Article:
Best of the Decade: Time (The Revelator) by Gillian Welch
Time (The Revelator)
by Gillian Welch (Acony)
The end of a decade by nature puts one in a reflective mood (ask any newspaper assignment editor prepping retrospective features to pad the holiday editions). The request to name a favorite album from that 10 year span makes reflection mandatory. History will eventually have its say on what the “Aughties” were about – rampant excess or the consequential economic collapse? Or both? – but there are many ways to judge the most significant record of the decade: The biggest selling, the most innovative, the most influential.
My choice was not even close to the biggest selling, nor the most innovative (unless you consider making records like they did 50 years ago innovative, which is a fair point), nor the most influential (although it certainly influenced me). I can’t call this any other way than to summon to mind the record that meant the most to me at what for me will be the most personally significant period in the last decade. A collection of songs does not always announce its value upon first hearing. Sometimes the merit of a particular record is initially unrecognized by individuals or the masses. Maybe in those cases, the artist is so far ahead of the curve, it takes a while for the rest of us to catch up. Or maybe records are like notes shoved into a bottle and tossed out into the ocean. Someone either finds it and finds meaning in it, or the song bobs around in the water unclaimed and we wander on, ignorant of what we may have missed.
In the early part of this decade, I was at a career crossroads. It was dispiriting to ponder (and still chilling to recall) that futility and the realization that the investment of energy and imagination that had gone into work was evaporating. To put it more simply, it seemed choices were narrowing – stick around an increasingly bleak environment, muddle through, and wait for the axe to fall. Clearly, the path I’d chosen up until that time, which seemed like an ideal way to find fulfillment and earn a living, wasn’t working out. As wrenching as that could be, there was another option – leave on your own terms – and an even darker personal consideration: What do I do next?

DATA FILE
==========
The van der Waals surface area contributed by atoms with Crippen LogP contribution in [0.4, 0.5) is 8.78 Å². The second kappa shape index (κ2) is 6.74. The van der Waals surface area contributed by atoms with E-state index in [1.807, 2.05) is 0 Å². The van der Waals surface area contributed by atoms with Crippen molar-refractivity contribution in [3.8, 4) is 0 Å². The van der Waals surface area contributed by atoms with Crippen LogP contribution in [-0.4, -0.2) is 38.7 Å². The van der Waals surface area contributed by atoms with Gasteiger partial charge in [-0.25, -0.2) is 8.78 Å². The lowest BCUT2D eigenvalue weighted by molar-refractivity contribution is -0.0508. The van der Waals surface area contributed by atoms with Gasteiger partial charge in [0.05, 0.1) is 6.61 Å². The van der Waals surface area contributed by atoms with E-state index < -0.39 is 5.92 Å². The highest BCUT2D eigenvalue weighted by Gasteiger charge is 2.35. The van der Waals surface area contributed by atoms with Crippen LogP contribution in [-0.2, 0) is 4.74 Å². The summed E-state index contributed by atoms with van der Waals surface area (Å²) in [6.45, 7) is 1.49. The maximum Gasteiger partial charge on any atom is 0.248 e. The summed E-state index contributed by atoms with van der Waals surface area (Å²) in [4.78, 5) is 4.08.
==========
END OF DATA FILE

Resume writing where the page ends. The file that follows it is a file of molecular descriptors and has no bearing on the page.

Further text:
Looking at the timing, I must have had Gillian Welch’s Time (The Revelator) in hand in 2001, slightly before this period, but I’m not sure the full force of the record’s statement hit me until I found myself in that vertiginous state of uncertainty. My files indicate that in March, 2000, I reviewed for No Depression a performance Welch gave with Ani Difranco and Greg Brown at Toronto’s Massey Hall, and the then-unreleased title song made enough of an impression on me that I referenced it favorably. But as my mind hardened around the notion of finding something else to do with my life, Time (The Revelator) was the record I returned to.
Sitting at my work desk, headphones on, the clarity of Welch and partner David Rawlings’ guitars and voices and simple folk melodies whispering in my ear camouflaged a message that seemed freighted with all the intimidating choices I faced. “I could get a straight job, I done it before,” Welch sang. “Never minded working hard, it’s who I’m working for.” Well, yeah.
If “Everything Is Free” captured the exhilaration and terror of being unmoored from the source of comfort or livelihood (and I understand around this time, Welch and Rawlings became similarly unmoored from their label home at Almo), then “Elvis Presley Blues” was an elegant consideration of work for work’s sake. The song compares the early Elvis who seemed to hurl himself unselfconsciously and recklessly into the world and in so doing changed the world forever, to steel driving John Henry, who relished pounding rails and died with his hammer in his hand. The moral of the story is both men were compelled, even fatally compelled, to their take up their calling by something other than a simple career considerations.
The songs on Time (The Revelator) didn’t make up my mind for me. But they did provide a balm and it certainly helped me get to the other side of that challenging period, which I should say opened up a new career path and has to date been extremely positive and rewarding.
I could rhapsodize about the elegance of Welch’s and Rawling’s sublime harmonies or the mastery of songcraft (“Dear Someone” still sounds like a sweetheart ballad from a century ago) or Rawlings’ searching solos or the uncommonly warm way the album was recorded. All of those things might have made it a valued work of art. But Time (The Revelator) is my album of the decade because it arrived at the exact moment I needed it, even though I had no way of knowing that at the time.